Many of us New Englanders are already feeling the effects of the cooler temperatures, the shortening of days and the frost on the pastures in the morning before the sun comes up.
There’s been quite a bit of debate online about whether or not donkey and mule owners should blanket or not blanket their long eared family members. So we wanted to share our two cents on the topic to hopefully shed some insight to donkey owners.
The short answer to a complicated question is, it depends. It depends on where you live, how cold it is, how wet it is, the age of your donkey, if they have cushings disease or any other types of illnesses, etc.
What we normally hear is, “But my donkey gets so fluffy why would he need a blanket?” But the truth is your donkeys fluffy fur does not have the density or insulating properties that a horses natural coat provides. Not only that but donkeys lack the oil horses have in their coats that act as a natural water repellent, which in turn keeps their skin dry. This is also why horses have that sweet horse smell that we all know and love, and donkeys do not. (Sorry donkeys.)
Donkeys descend from desert species, they use dust and sand as a way to “bathe” themselves. Since it doesn’t rain often in the desert, donkeys have not evolved to have oil in their coats to protect them from our freezing rain, sleet and snow that our northern winters bring. Mixing a lack of a waterproofed coat, plus a lot of extra winter hair without insulating properties and wet weather- is a combination for a very unhappy donkey, and can sometimes even be a death sentence for an immune compromised or older donkey.
Some may say “but my donkey never acts cold!” Donkeys have evolved to freeze (no pun intended) instead of having a flight or fight response like most mammals. Donkeys stop and think through problems or how to respond to a stressful situation. Which is why they’ve unfortunately gotten the notorious title of being “stubborn.” Most donkeys will not show when they are sick or not feeling well until they are in the later stages of their illness. Which is why it is so hard to tell when they are having a bout of colic or are injured. It’s their instincts way of protecting them from being eaten by predators. Pretty fascinating, but not great for the people who love them and want to know when they’re not well.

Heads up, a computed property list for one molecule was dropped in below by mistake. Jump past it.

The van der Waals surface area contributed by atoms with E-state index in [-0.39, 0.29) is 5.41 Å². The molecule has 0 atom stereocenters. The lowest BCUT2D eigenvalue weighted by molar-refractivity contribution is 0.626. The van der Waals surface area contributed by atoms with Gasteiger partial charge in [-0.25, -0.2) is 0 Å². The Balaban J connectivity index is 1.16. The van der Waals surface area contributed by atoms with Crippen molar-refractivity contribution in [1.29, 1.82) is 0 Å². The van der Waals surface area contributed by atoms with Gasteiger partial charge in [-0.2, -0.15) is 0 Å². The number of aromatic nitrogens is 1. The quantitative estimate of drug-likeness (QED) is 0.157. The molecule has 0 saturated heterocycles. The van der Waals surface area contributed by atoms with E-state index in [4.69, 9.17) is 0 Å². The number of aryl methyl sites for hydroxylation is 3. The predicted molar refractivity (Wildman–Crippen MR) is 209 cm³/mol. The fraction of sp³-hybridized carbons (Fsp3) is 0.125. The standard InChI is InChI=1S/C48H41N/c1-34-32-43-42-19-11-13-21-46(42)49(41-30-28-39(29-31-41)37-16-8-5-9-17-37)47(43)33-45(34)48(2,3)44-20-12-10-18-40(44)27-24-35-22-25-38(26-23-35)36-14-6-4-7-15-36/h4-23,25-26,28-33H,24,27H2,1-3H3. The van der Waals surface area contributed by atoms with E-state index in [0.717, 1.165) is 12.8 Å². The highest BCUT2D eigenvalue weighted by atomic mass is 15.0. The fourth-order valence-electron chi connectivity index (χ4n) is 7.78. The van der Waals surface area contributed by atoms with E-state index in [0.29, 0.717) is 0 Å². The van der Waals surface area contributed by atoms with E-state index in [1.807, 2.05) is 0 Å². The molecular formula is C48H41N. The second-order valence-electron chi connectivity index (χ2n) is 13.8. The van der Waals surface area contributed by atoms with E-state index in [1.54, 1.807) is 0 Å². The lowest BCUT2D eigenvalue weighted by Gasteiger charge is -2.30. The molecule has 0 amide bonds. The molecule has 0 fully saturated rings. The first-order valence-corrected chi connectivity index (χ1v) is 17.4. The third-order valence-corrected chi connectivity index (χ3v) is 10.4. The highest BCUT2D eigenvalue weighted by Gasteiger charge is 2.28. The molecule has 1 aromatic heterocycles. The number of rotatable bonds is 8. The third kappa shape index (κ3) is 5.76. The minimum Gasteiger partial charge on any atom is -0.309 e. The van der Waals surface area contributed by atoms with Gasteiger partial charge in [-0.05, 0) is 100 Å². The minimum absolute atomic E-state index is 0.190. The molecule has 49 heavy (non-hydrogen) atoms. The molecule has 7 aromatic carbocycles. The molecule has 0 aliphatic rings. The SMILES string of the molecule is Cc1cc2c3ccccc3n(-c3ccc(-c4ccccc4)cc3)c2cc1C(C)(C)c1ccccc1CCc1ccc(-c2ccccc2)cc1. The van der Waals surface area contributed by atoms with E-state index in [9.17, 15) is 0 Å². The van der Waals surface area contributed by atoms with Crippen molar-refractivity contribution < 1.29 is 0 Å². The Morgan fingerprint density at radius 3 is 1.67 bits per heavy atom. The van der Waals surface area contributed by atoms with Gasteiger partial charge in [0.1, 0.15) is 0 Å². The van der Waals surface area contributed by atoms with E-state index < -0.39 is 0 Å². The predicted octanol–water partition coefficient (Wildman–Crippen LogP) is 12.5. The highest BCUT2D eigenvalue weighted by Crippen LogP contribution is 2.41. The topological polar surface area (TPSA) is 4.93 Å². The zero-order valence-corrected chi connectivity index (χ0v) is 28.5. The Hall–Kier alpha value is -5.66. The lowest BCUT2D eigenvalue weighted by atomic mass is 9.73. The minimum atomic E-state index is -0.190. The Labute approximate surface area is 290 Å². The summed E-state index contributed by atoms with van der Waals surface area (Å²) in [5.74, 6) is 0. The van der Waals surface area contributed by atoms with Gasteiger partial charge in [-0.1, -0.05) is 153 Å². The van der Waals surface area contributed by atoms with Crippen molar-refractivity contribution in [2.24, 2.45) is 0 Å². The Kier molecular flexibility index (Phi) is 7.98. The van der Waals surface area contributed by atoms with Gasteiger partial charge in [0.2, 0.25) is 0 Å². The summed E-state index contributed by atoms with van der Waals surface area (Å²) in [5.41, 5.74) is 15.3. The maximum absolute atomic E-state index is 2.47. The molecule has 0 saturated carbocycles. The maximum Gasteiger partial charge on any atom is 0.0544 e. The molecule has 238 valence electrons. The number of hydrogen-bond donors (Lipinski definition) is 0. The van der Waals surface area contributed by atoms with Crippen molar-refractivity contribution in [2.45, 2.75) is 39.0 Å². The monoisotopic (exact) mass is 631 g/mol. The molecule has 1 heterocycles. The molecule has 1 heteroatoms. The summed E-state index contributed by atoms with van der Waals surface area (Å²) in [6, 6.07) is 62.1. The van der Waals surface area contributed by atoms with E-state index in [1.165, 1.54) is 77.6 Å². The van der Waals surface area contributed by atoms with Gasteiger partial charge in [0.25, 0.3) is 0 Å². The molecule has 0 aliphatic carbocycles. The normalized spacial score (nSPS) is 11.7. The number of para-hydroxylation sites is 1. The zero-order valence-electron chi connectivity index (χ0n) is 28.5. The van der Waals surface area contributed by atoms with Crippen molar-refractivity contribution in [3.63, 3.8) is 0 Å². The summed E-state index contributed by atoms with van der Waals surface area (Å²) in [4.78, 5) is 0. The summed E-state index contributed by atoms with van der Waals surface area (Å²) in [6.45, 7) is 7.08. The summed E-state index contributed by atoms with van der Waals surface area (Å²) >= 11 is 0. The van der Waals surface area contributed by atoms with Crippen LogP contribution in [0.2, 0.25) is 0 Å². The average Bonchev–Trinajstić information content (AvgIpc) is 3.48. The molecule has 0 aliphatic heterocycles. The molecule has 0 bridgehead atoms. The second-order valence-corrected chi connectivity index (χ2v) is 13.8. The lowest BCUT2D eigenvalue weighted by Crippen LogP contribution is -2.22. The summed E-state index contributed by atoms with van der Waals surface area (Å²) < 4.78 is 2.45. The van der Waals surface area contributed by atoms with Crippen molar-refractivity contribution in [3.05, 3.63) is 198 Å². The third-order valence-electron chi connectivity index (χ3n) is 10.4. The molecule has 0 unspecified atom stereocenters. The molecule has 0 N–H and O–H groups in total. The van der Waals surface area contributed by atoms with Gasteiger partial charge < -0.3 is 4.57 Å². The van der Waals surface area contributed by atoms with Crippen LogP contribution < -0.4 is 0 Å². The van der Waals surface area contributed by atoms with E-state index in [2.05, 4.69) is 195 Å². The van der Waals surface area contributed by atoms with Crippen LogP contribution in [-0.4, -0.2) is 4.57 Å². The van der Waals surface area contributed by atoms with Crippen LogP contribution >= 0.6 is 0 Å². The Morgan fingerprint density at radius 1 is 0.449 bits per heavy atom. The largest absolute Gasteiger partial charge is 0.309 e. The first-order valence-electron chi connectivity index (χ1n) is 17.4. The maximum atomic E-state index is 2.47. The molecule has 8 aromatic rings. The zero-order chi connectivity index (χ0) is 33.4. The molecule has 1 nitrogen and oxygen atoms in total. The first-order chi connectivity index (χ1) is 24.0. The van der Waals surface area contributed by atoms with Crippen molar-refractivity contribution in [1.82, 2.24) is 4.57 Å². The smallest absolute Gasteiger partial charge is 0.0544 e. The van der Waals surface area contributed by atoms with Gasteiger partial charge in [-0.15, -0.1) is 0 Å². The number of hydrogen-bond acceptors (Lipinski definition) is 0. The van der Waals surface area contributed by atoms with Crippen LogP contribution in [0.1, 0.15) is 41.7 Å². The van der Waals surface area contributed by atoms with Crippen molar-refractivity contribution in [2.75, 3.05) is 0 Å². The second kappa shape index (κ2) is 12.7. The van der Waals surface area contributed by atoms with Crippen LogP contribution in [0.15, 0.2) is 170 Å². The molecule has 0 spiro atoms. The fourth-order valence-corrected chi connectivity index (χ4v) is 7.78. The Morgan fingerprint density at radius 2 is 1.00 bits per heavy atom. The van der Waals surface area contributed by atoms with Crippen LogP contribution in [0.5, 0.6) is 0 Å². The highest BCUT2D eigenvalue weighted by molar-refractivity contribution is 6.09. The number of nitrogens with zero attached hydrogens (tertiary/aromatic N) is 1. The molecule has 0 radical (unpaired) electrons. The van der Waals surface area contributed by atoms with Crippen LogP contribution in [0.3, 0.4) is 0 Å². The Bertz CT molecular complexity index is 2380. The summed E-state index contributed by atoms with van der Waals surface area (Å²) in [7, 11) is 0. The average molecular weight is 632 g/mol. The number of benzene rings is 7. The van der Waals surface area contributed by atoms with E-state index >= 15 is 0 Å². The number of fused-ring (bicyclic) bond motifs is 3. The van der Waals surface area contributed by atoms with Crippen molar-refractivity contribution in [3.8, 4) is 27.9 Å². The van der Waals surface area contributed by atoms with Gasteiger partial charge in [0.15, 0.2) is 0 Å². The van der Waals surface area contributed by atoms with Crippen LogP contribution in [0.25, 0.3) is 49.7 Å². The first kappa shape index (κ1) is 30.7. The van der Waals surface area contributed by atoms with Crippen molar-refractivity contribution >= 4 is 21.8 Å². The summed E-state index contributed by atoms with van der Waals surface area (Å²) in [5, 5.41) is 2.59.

The bottom line is, just because they survive the winters or always have without being blanketed, doesn’t mean they are thriving and comfortable. This goes especially for the ones who are getting long in the tooth, are sick, injured, have cushings disease or thyroid issues. These donkeys are more vulnerable than a younger, healthier donkey and need an extra layer or two to give them a hoof up this winter to keep them cozy, safe and comfortable.
The bare minimum they should have is a 3 sided shelter that is deeply bedded with pine shavings, and cleaned daily. I would go a step further to say that warm mash soup made up of a handful of timothy pellets with their loose mineral supplement would also go a long way.
Please don’t take what we’ve said here today and use it as a blanket statement! 😁 Use your discernment and go based on the weather and your donkey. Each donkey should have a few different coats, a rain sheet, and a few coats from 200g- 800g insulation.